Sporting Life: Plastic Purgatory

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Illustration by Jamie Givens

Illustration by Jamie Givens

Believe it or not, not all rock gyms are created equal. I first pulled on plastic in 1987 at the Vertical Club in Seattle. Along with the Colorado Athletic Training School (CATS), in Boulder, Colorado, and the Portland Rock Gym, the Vertical Club was one of the country’s first commercial indoor walls. Even then, in the dark ages, this gym had a good thing going: sculpted bouldering walls with permanent problems, arm-blasting traverses on cobbles, and jam cracks—a solid dose of varied terrain. My first hometown gym was the Albuquerque Rock Gym, which opened in 1988. They did a good job, too, with roofs, gently overhanging terrain, technical faces, and crazy comps that involved rope swings and ringing cowbells. Any improvement to the ABQ gym almost invariably involved cutting a new hueco in the plywood and slathering it with Bondo, but the owners ran a tight ship and kept things fun.

Gym, hold, and training technologies have evolved, especially with mega-gyms opening in purpose-designed buildings, instead of shoehorning into 18-foot-high industrial spaces beside the highway. Still, and oddly enough, anachronistic, subpar gyms continue to exist well into the new millennium and, worse yet, continue to bilk climbers out of their money. Which brings us to this: the four worst experiences of my plastic life.

1994, ITALY. Chasing after an Italian girl, Chiara (a six-year relationship that eventually fizzled), I’d moved to Turin for a semester abroad. Never mind that rocks, boulders, and the Alps surround Turin; when I showed up, the January air was so smoggy I didn’t glimpse the peaks my first six weeks there. Rudderless, not knowing any climbers, I chain-smoked Marlboros, swilled red wine, and silo’ed pizza while sputtering inanities in pidgin Italian. When my lady forced me to buy a pair of skinny jeans like the Italian emo kids, and I could barely stuff my idle, corpulent self into them, I knew I had to get climbing again.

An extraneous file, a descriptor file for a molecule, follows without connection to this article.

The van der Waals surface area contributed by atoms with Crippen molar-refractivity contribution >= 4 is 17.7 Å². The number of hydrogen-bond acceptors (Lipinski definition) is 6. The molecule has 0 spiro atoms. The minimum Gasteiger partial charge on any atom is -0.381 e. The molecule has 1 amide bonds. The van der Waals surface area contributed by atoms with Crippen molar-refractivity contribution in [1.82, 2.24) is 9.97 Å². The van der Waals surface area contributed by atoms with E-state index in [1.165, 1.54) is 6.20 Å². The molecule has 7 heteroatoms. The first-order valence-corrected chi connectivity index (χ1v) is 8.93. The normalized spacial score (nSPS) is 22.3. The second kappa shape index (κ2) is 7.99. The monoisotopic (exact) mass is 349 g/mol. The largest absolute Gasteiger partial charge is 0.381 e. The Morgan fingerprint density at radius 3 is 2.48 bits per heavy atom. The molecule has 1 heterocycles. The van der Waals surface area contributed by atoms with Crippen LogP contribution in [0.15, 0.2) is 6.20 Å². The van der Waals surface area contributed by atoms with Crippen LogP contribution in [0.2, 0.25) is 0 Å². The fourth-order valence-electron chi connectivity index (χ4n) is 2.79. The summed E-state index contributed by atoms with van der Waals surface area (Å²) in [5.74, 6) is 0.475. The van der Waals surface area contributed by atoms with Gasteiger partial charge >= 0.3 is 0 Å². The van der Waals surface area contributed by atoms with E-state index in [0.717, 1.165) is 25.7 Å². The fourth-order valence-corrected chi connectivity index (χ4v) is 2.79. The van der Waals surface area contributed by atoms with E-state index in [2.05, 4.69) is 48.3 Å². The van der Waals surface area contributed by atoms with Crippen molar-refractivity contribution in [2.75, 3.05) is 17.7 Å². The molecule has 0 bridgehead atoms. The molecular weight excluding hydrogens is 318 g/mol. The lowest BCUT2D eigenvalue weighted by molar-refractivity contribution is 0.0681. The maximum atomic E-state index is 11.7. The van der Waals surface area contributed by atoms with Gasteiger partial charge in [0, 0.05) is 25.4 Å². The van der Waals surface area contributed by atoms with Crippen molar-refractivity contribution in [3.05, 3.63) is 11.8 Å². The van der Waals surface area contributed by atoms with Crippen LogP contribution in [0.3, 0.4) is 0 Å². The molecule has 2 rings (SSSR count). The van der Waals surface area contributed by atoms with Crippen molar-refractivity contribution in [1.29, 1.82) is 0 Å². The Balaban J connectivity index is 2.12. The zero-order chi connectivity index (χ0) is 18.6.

With the aid of Chiara’s mother, Teresa, I flipped through the phonebook until we found a palestra (gym) that mentioned a climbing wall. “Lots of carabinieri [a notoriously macho, paramilitaristic Italian police branch] exercise there, so it might be… different,” said Teresa. “I will drop you off.” And so I found myself stranded on the city’s smokestack outskirts in a cramped, single-room weightlifting gym that had a bouldering wall shoved into one corner.

It looked grim, but the angle of the 10-by-20-foot wall was adjustable. You simply turned a torture-chamber hand crank to tilt the wall; sketchy ring-and-chain set-ups on either end, in theory, prevented its toppling. Desperate for a pump, I wired one greasy-gripped traverse, adjusted the wall, and traversed again. I repeated the process till I’d maxed out the angle at around 30 degrees past vertical. With a “fan club” of close-cropped, Italian-cop weightlifters looking on with quizzical hostility, I traversed like a madman for two hours. The little woody buckled and swayed above the hardwood fl oor with each reach, but f--k it, I was climbing: if the damn thing fell on me, at least I’d have died doing what I loved.

I met some climbers a week later and found actual rock and the area’s real climbing gyms, so I never returned to that little wall. But I imagine it’s still there: same holds, same routes, same crew-cut meatheads slinging their iron and glaring at anyone dumb enough to pull onto the wall.

2001, WEST COAST. Fattened up (again) by a debauched, sedentary grad-student lifestyle, I’d mired in yet another city, on a road trip with my then-girlfriend. We’d climbed at Maple Canyon on the drive west from the ’Rado, but because I was so porky, I didn’t send shit. I needed to train so I could climb respectably on the way home. We found the city’s rock gym in a seedy warehouse district, filled out waivers, and paid up. That the guy working the desk—a slug-eyed, affected little nob with a hyper-sporty P-tail—was barely interested in helping didn’t much bother me. Such things are not abnormal. So we toproped for an hour till we realized the best terrain was lead-only. Back to the desk. Could said gentleman give us a lead test? we wondered.